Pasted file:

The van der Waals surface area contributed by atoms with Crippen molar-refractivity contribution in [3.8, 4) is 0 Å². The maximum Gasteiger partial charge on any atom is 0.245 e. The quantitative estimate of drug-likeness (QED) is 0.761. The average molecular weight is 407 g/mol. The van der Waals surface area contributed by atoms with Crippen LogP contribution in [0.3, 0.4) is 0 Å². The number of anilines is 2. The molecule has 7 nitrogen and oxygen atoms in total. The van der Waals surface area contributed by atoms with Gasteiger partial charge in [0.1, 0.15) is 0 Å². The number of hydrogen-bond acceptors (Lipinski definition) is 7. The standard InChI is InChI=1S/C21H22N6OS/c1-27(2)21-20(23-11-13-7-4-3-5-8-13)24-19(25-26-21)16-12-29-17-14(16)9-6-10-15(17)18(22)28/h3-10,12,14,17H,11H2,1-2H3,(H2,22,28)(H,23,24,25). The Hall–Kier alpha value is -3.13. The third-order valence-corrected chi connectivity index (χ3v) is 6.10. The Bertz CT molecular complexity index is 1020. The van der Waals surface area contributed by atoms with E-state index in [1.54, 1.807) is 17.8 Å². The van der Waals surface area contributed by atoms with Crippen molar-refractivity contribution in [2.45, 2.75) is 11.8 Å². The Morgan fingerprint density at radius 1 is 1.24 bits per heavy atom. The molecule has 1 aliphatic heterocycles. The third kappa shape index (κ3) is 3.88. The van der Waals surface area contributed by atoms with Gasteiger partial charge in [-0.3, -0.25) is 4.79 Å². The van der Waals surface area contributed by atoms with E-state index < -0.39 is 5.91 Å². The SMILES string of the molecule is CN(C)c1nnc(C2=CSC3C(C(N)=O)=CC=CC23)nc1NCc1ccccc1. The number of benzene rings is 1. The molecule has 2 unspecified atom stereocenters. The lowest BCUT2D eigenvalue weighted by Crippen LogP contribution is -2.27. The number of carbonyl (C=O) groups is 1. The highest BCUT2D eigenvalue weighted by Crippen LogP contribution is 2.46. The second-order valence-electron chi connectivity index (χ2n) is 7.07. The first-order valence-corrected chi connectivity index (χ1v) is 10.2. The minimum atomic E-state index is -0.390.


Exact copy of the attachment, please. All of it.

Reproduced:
The van der Waals surface area contributed by atoms with Crippen molar-refractivity contribution in [3.8, 4) is 0 Å². The maximum Gasteiger partial charge on any atom is 0.245 e. The quantitative estimate of drug-likeness (QED) is 0.761. The average molecular weight is 407 g/mol. The van der Waals surface area contributed by atoms with Crippen LogP contribution in [0.3, 0.4) is 0 Å². The number of anilines is 2. The molecule has 7 nitrogen and oxygen atoms in total. The van der Waals surface area contributed by atoms with Gasteiger partial charge in [0.1, 0.15) is 0 Å². The number of hydrogen-bond acceptors (Lipinski definition) is 7. The standard InChI is InChI=1S/C21H22N6OS/c1-27(2)21-20(23-11-13-7-4-3-5-8-13)24-19(25-26-21)16-12-29-17-14(16)9-6-10-15(17)18(22)28/h3-10,12,14,17H,11H2,1-2H3,(H2,22,28)(H,23,24,25). The Hall–Kier alpha value is -3.13. The third-order valence-corrected chi connectivity index (χ3v) is 6.10. The Bertz CT molecular complexity index is 1020. The van der Waals surface area contributed by atoms with E-state index in [1.54, 1.807) is 17.8 Å². The van der Waals surface area contributed by atoms with Crippen molar-refractivity contribution in [2.45, 2.75) is 11.8 Å². The Morgan fingerprint density at radius 1 is 1.24 bits per heavy atom. The molecule has 1 aliphatic heterocycles. The third kappa shape index (κ3) is 3.88. The van der Waals surface area contributed by atoms with Gasteiger partial charge in [-0.3, -0.25) is 4.79 Å². The van der Waals surface area contributed by atoms with E-state index < -0.39 is 5.91 Å². The SMILES string of the molecule is CN(C)c1nnc(C2=CSC3C(C(N)=O)=CC=CC23)nc1NCc1ccccc1. The number of benzene rings is 1. The molecule has 2 unspecified atom stereocenters. The lowest BCUT2D eigenvalue weighted by Crippen LogP contribution is -2.27. The number of carbonyl (C=O) groups is 1. The highest BCUT2D eigenvalue weighted by Crippen LogP contribution is 2.46. The second-order valence-electron chi connectivity index (χ2n) is 7.07. The first-order valence-corrected chi connectivity index (χ1v) is 10.2. The minimum atomic E-state index is -0.390.